“Whatever was written beforehand is meant to instruct us in how to live. The Scriptures impart to us encouragement and inspiration so that we can live in hope and endure all things. (Romans 15:4, TPT)”
Hope. The opposite of despair. I know despair well. There have been many days when I felt as if Despair had become my friend. I had no energy, no joy, and wanted only to curl up in the darkest corner I could find. Well-meaning friends would say, “There is always hope. Hang onto that.” I’ve even said that myself! Hope seemed to be intangible, something that I talked about, sang about, but did not fully understand. Hope. It sounds beautiful, but what is it?
I became a Christian when I was 18. I was not in church, no Christian evangelist witnessed to me. I was alone, about to be a single mother, and doing my best to survive the life I had chosen to live. Hope. I picked up a book and started to read. There is hope. Again I read. Do you want to have hope? I followed the directions in the book, heaven opened for me, and I met my hope – Jesus. I can’t explain it, but it happened.
Hope. I still didn’t get it. Up and down, dark and light, my life continued to move forward. I wanted to know the answer – what is HOPE?
The dictionary defines hope as a feeling of expecting something to happen. In the Bible, it is the confident expectation of seeing what God has promised. Aaron Ruchti, a former atheist, describes hope as “unseen faith in God’s promises.” Did I have that kind of faith? How could I understand hope if I didn’t believe that God had good plans for my life? I felt cursed, like I would forever hang my head in shame. I had to find my own understanding of hope. What did it mean to me?
Hope. The Bible tells us that we are not alone. “…the Lord your God goes with you, He will never leave you or forsake you. (Deut. 31:6, NIV)” Good thing number one. I was not dead. I knew that at least one person really cared about me, because I was still alive. “He rescued me, because His delight is in me (Psalm 18:19, TPT)” Good thing number two. I began to see that there was a possibility that things could get better. It was like a sliver of light shining through the dark clouds before me. Chris Masterson describes hope as “being able to see the light through all the darkness.” Little by little I started to understand. Things can get better someday – God will not leave us in the dark. Chris is my son, in recovery, and a beautiful example of life- changing hope.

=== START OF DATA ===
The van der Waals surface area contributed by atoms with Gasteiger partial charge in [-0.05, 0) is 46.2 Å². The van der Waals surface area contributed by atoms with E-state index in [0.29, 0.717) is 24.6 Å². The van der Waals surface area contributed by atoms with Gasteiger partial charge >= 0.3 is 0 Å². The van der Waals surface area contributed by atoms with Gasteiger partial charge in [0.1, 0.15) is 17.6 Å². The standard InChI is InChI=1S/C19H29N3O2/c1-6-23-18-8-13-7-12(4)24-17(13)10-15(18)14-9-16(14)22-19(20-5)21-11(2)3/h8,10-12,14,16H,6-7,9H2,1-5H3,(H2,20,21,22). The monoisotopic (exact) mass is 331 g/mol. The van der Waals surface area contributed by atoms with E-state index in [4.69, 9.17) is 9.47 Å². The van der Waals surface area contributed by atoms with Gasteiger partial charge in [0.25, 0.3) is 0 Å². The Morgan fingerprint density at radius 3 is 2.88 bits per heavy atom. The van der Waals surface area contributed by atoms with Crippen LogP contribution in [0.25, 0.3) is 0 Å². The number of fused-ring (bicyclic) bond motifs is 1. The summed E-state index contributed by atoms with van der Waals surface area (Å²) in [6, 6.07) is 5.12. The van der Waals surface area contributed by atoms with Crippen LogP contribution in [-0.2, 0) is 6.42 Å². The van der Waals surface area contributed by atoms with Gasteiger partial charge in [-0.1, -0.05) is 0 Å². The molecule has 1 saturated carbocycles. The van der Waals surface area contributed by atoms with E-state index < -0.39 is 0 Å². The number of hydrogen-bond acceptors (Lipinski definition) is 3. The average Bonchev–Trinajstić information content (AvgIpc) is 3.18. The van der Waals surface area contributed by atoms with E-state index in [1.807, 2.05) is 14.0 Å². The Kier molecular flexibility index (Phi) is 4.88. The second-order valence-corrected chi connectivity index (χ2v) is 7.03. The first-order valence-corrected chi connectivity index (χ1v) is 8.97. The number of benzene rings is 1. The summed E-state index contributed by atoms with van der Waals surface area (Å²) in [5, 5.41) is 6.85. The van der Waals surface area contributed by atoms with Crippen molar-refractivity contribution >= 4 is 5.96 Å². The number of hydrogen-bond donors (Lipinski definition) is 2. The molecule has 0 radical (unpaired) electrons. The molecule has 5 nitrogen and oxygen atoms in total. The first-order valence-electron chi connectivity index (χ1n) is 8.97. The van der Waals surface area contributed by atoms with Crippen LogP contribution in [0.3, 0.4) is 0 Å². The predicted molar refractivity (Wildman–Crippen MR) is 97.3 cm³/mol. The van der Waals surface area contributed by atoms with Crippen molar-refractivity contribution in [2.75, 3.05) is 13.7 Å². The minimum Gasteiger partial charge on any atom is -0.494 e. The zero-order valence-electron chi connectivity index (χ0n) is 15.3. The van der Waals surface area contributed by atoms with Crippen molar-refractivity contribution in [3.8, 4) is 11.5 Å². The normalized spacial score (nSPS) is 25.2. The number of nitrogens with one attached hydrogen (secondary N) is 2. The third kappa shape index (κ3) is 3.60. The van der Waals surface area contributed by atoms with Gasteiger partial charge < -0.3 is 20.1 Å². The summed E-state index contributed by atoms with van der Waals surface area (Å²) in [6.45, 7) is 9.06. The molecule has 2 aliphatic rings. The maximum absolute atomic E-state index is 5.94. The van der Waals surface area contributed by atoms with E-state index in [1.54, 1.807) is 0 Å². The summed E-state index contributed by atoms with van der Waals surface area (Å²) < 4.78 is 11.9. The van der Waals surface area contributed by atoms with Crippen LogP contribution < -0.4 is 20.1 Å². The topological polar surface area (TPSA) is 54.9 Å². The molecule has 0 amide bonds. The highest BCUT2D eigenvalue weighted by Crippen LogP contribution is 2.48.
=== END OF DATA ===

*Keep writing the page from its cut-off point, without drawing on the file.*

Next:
Hope. It is what keeps us alive, gives us a reason to wake up every morning, and a reason to move forward in life. Hope gives us the endurance that we need in order to survive the curveballs that life throws at us. Hope. It is my life. It is the essence of the God that I know and love.
I realize, even as I write this, that some of you do not know hope. It has been a difficult road, and you have not found your good things. Let me leave you with this thought –
it only takes one beam of light to break through the darkness. It is scientifically impossible for darkness to exist where there is light. Jesus is your light. He will NEVER go away! His love for you keeps Him here. It is here for you. Hope.